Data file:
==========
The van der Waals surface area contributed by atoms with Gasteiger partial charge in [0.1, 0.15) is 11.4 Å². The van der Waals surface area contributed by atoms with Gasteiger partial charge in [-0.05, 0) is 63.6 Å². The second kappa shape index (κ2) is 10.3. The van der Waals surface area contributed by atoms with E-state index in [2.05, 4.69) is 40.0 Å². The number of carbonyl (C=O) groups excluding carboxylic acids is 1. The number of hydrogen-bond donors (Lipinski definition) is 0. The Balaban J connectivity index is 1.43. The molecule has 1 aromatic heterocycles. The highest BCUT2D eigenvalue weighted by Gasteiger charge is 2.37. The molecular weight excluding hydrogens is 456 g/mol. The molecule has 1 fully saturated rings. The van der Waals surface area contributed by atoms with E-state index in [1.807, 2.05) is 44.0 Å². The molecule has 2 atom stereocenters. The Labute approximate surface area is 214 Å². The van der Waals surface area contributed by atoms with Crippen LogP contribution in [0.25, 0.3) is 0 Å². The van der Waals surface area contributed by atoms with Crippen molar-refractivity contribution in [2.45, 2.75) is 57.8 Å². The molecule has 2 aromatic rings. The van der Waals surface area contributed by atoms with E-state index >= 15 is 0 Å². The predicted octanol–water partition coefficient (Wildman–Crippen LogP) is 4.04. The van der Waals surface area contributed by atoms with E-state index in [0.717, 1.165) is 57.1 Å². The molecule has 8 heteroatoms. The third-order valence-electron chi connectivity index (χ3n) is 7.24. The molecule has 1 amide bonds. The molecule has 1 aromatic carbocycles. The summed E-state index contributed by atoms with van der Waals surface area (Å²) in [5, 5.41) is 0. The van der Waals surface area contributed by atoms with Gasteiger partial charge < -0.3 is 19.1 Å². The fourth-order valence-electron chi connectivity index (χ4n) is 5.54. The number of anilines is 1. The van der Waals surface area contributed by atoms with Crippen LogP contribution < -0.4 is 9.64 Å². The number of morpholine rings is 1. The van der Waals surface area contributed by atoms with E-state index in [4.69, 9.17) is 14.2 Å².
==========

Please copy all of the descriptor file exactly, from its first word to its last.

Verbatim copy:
The van der Waals surface area contributed by atoms with Gasteiger partial charge in [0.1, 0.15) is 11.4 Å². The van der Waals surface area contributed by atoms with Gasteiger partial charge in [-0.05, 0) is 63.6 Å². The second kappa shape index (κ2) is 10.3. The van der Waals surface area contributed by atoms with E-state index in [2.05, 4.69) is 40.0 Å². The number of carbonyl (C=O) groups excluding carboxylic acids is 1. The number of hydrogen-bond donors (Lipinski definition) is 0. The Balaban J connectivity index is 1.43. The molecule has 1 aromatic heterocycles. The highest BCUT2D eigenvalue weighted by Gasteiger charge is 2.37. The molecular weight excluding hydrogens is 456 g/mol. The molecule has 1 fully saturated rings. The van der Waals surface area contributed by atoms with E-state index in [1.807, 2.05) is 44.0 Å². The molecule has 2 atom stereocenters. The Labute approximate surface area is 214 Å². The van der Waals surface area contributed by atoms with Crippen LogP contribution in [0.25, 0.3) is 0 Å². The van der Waals surface area contributed by atoms with Crippen molar-refractivity contribution in [2.45, 2.75) is 57.8 Å². The molecule has 2 aromatic rings. The van der Waals surface area contributed by atoms with E-state index >= 15 is 0 Å². The predicted octanol–water partition coefficient (Wildman–Crippen LogP) is 4.04. The van der Waals surface area contributed by atoms with E-state index in [0.717, 1.165) is 57.1 Å². The molecule has 8 heteroatoms. The third-order valence-electron chi connectivity index (χ3n) is 7.24. The molecule has 1 amide bonds. The molecule has 1 aromatic carbocycles. The summed E-state index contributed by atoms with van der Waals surface area (Å²) in [5, 5.41) is 0. The van der Waals surface area contributed by atoms with Gasteiger partial charge < -0.3 is 19.1 Å². The fourth-order valence-electron chi connectivity index (χ4n) is 5.54. The number of anilines is 1. The van der Waals surface area contributed by atoms with Crippen LogP contribution < -0.4 is 9.64 Å². The number of morpholine rings is 1. The van der Waals surface area contributed by atoms with E-state index in [4.69, 9.17) is 14.2 Å².